Since reading this collection there are many stories that have crossed my mind daily but none as much as Casey Lucas’ For Want of Human Parts, which dissects, reconstructs, and assesses our own humanness and humaneness in the face of humanity itself.

The collection is pointed social commentary that forces us to look not only at ourselves as a society and human race, but also introspectively as individuals.

Beats of the Pa 'u | Regional News

Beats of the Pa 'u

Written by: Maria Samuela

Te Herenga Waka University Press

Reviewed by: Margaret Austin

Beats of the Pa‘u is a collection of stories that pulse with the experiences of a myriad of characters living through the 50s to modern day New Zealand.

First and second generation Cook Island New Zealanders faced particular challenges on coming here – and not only in their quest for work. In The Promotion, Kura, a long-lost son, journeys to New Zealand to start a new life with an estranged father. His poignant attempts to find employment are punctuated by a forced attendance at church, his first taste of a good ol’ NZ pie, awkward encounters with family members, and clandestine visits to pubs. Similar situations were faced by the formerly estranged father, and these experiences alternate with, and enrich, the narrative. They also provide a moving explanation of the story’s title.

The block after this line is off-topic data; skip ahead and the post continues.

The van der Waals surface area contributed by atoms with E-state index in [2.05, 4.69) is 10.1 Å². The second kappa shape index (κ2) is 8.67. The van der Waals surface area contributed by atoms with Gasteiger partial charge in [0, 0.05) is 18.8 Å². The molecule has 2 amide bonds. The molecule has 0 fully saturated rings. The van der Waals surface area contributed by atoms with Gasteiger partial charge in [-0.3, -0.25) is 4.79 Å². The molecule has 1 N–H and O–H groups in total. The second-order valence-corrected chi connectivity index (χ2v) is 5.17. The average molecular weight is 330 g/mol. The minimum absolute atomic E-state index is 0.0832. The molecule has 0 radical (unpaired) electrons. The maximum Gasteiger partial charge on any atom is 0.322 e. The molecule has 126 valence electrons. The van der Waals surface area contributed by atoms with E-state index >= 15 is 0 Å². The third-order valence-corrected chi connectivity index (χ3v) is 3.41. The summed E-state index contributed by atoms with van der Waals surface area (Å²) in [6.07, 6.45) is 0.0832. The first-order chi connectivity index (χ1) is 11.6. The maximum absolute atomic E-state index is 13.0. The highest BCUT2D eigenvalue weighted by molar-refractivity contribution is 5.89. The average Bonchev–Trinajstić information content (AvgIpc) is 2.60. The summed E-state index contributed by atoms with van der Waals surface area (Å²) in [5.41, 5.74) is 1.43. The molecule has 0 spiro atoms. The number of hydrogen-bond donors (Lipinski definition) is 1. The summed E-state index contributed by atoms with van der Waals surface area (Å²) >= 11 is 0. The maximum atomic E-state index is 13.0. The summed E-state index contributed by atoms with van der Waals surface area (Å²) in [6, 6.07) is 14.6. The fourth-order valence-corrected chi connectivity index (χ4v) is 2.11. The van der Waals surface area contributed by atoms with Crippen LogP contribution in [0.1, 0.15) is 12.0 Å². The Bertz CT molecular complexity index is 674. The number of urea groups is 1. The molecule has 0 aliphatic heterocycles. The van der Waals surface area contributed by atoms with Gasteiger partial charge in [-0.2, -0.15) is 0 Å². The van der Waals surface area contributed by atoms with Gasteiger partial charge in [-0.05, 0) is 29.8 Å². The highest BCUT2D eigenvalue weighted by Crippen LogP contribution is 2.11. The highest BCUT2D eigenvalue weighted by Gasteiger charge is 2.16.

Especially delightful is Love Rules for Island Boys, a wry poke at how to get and keep the love interest of a girl. “If she’s an island girl, find out who her brothers are,” is telling. As is the order in which to feed her the chicken you’ve cooked. “If she’s a white girl, find out who her father is,” signals a whole other ball game. The observations here are justifiably sharper, and act as salutary pointers for the astute reader.